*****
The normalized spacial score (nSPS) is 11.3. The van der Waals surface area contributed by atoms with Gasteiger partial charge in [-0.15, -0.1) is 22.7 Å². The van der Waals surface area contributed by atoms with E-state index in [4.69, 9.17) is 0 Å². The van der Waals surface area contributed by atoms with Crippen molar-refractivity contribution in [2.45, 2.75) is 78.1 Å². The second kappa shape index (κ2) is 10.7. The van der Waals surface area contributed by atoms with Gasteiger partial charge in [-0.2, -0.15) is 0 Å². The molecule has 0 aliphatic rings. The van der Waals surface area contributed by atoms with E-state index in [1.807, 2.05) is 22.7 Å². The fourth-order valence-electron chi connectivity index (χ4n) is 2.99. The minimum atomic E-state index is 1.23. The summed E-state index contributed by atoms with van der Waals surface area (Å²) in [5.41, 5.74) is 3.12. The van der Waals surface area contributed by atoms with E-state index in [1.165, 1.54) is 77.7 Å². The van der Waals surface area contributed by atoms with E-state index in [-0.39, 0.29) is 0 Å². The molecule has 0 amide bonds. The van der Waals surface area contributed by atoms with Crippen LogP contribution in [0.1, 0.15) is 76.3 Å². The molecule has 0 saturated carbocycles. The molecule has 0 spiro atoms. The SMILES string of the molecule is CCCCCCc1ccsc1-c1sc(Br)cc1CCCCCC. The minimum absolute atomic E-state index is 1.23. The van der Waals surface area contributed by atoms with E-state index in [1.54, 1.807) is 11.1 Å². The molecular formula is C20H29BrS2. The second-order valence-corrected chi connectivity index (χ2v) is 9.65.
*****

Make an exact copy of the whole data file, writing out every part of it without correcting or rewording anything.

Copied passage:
The normalized spacial score (nSPS) is 11.3. The van der Waals surface area contributed by atoms with Gasteiger partial charge in [-0.15, -0.1) is 22.7 Å². The van der Waals surface area contributed by atoms with E-state index in [4.69, 9.17) is 0 Å². The van der Waals surface area contributed by atoms with Crippen molar-refractivity contribution in [2.45, 2.75) is 78.1 Å². The second kappa shape index (κ2) is 10.7. The van der Waals surface area contributed by atoms with Gasteiger partial charge in [-0.2, -0.15) is 0 Å². The molecule has 0 aliphatic rings. The van der Waals surface area contributed by atoms with E-state index in [1.807, 2.05) is 22.7 Å². The fourth-order valence-electron chi connectivity index (χ4n) is 2.99. The minimum atomic E-state index is 1.23. The summed E-state index contributed by atoms with van der Waals surface area (Å²) in [5.41, 5.74) is 3.12. The van der Waals surface area contributed by atoms with E-state index in [1.165, 1.54) is 77.7 Å². The van der Waals surface area contributed by atoms with E-state index in [-0.39, 0.29) is 0 Å². The molecule has 0 amide bonds. The van der Waals surface area contributed by atoms with Crippen LogP contribution in [0.1, 0.15) is 76.3 Å². The molecule has 0 saturated carbocycles. The molecule has 0 spiro atoms. The SMILES string of the molecule is CCCCCCc1ccsc1-c1sc(Br)cc1CCCCCC. The minimum absolute atomic E-state index is 1.23. The van der Waals surface area contributed by atoms with E-state index in [1.54, 1.807) is 11.1 Å². The molecular formula is C20H29BrS2. The second-order valence-corrected chi connectivity index (χ2v) is 9.65.